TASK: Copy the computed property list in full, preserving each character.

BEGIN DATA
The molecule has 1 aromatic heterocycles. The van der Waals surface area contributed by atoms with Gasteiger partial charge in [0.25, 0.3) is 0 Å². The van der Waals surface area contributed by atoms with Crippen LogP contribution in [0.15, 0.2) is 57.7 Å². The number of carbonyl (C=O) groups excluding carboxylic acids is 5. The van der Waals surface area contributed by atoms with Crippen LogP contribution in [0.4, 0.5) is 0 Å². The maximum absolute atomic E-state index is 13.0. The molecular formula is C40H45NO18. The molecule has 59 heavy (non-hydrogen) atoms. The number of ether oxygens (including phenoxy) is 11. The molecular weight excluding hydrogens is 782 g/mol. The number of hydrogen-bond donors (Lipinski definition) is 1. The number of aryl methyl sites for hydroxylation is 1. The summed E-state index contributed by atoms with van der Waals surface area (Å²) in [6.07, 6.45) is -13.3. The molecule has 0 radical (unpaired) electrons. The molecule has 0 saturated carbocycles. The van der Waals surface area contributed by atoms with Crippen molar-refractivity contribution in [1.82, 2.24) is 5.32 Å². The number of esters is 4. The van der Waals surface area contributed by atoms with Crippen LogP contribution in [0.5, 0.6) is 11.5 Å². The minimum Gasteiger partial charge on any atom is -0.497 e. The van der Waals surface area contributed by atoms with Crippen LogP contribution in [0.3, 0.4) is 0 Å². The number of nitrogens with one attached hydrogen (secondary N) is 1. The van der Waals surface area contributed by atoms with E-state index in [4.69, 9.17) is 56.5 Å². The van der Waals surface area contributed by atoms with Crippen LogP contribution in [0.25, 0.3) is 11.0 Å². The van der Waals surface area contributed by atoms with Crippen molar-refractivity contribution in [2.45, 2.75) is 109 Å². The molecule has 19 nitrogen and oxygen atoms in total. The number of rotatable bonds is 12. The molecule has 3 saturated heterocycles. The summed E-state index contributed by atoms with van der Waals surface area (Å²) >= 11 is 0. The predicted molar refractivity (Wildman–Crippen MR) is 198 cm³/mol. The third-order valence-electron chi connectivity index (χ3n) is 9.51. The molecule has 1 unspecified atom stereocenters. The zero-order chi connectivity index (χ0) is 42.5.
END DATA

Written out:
The molecule has 1 aromatic heterocycles. The van der Waals surface area contributed by atoms with Gasteiger partial charge in [0.25, 0.3) is 0 Å². The van der Waals surface area contributed by atoms with Crippen LogP contribution in [0.15, 0.2) is 57.7 Å². The number of carbonyl (C=O) groups excluding carboxylic acids is 5. The van der Waals surface area contributed by atoms with Crippen LogP contribution in [0.4, 0.5) is 0 Å². The maximum absolute atomic E-state index is 13.0. The molecular formula is C40H45NO18. The molecule has 59 heavy (non-hydrogen) atoms. The number of ether oxygens (including phenoxy) is 11. The molecular weight excluding hydrogens is 782 g/mol. The number of hydrogen-bond donors (Lipinski definition) is 1. The number of aryl methyl sites for hydroxylation is 1. The summed E-state index contributed by atoms with van der Waals surface area (Å²) in [6.07, 6.45) is -13.3. The molecule has 0 radical (unpaired) electrons. The molecule has 0 saturated carbocycles. The van der Waals surface area contributed by atoms with Crippen molar-refractivity contribution in [1.82, 2.24) is 5.32 Å². The number of esters is 4. The van der Waals surface area contributed by atoms with Crippen LogP contribution in [0.5, 0.6) is 11.5 Å². The minimum Gasteiger partial charge on any atom is -0.497 e. The van der Waals surface area contributed by atoms with Crippen LogP contribution in [0.3, 0.4) is 0 Å². The number of nitrogens with one attached hydrogen (secondary N) is 1. The van der Waals surface area contributed by atoms with E-state index in [4.69, 9.17) is 56.5 Å². The van der Waals surface area contributed by atoms with Crippen LogP contribution in [0.25, 0.3) is 11.0 Å². The van der Waals surface area contributed by atoms with Crippen molar-refractivity contribution in [2.45, 2.75) is 109 Å². The molecule has 19 nitrogen and oxygen atoms in total. The number of rotatable bonds is 12. The molecule has 3 saturated heterocycles. The summed E-state index contributed by atoms with van der Waals surface area (Å²) >= 11 is 0. The predicted molar refractivity (Wildman–Crippen MR) is 198 cm³/mol. The third-order valence-electron chi connectivity index (χ3n) is 9.51. The molecule has 1 unspecified atom stereocenters. The zero-order chi connectivity index (χ0) is 42.5.